Oppenheimer Casts 3Q Predictions: Teva Pharmaceutical Industries Ltd (ADR) (TEVA), Synergy Pharmaceuticals Inc (SGYP)

Derek Archila thinking twice before ready to bet on Teva's turnaround, but Synergy could bring some upside.


Oppenheimer analyst Derek Archila is saying when it comes to a biotech gamble, third quarter expectations have the analyst finding Teva Pharmaceutical Industries Ltd (ADR) (NYSE:TEVA) is the far riskier bet than Synergy Pharmaceuticals Inc (NASDAQ:SGYP). Whereas Teva continues to be hard at work to make a comeback, paying down debt by debt, Synergy’s Trulance is making exciting waves, with promising initial trends igniting the launch.

Let’s dive in to see why investors should hold their horses on buying Teva, but could be excited when it comes time to see Synergy’s quarterly earnings momentum (To watch Archila’s track record, click here):

Teva’s 3Q EPS Not Primed to Bring Any “Wow” Factor

Teva is still in the land of trouble as far as Archila eyes this challenged Israeli pharma giant, looking for a “mixed bag” in third quarter earnings. Do not be surprised if Teva cuts back on its guide for the year, says the analyst, who notes in general, he expects investor sentiment to remain dialed up in terms of caution on generics.

“With the majority of its revenue from new generic launches expected in 4Q17, we see limited upside to numbers. With shares trading at ~8.7x our 2018E EBITDA, we think TEVA’s share price reflects a good deal of optimism for what is likely to be a protracted turnaround, in our view,” Archila writes, maintaining a Perform rating on shares of TEVA without listing a price target.

Part of what has kept Teva sentiment in the dark has been lack of clear leadership. As Archila explains, “TEVA stock has been quite volatile over the last several months with the announcement of new CEO advancing shares only to see the majority of gains given back on the approval of MYL’s 40mg Copaxone.”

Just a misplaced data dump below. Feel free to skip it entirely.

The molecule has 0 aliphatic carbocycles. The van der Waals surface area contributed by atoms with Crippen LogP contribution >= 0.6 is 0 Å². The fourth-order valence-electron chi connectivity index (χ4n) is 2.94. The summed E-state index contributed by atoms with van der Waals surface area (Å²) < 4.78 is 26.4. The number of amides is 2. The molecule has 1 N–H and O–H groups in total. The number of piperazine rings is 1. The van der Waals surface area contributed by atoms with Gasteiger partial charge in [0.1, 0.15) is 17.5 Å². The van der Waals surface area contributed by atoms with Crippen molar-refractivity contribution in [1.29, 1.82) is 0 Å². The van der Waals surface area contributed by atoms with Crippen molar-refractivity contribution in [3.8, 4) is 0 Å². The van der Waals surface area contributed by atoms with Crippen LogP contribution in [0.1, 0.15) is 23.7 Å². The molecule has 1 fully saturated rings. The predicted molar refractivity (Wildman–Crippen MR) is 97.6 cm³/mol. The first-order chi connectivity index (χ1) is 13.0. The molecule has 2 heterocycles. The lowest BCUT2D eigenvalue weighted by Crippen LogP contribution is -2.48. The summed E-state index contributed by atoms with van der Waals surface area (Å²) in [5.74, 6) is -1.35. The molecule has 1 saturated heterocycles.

Even with old head of Lundbeck Kare Schultz brought in to save the day, the analyst says not to expect Schultz to show up to an earnings call until fourth quarter or the beginning of next year. “Until then, it will not be clear on what the future strategy for the company will be and its path to growth. With that said, the focus for investors remains TEVA’s ability to repay debt and improve its balance sheet and whether there is downside to 2018 EBITDA consensus estimates,” opines the analyst.

However, it looks good for Teva to attain its debt repayment objective for the year to hit roughly $5 billion, as the third quarter saw the Israeli pharma giant making strides on amending its leverage ratio requirements. This should hopefully offer Teva some needed “added breathing room as new management tries executing a turnaround.”

Though divestitures have surely allowed Teva to achieve some progress, all the same, the struggling company’s third quarter will not be one that will leave investors impressed, concludes Archila.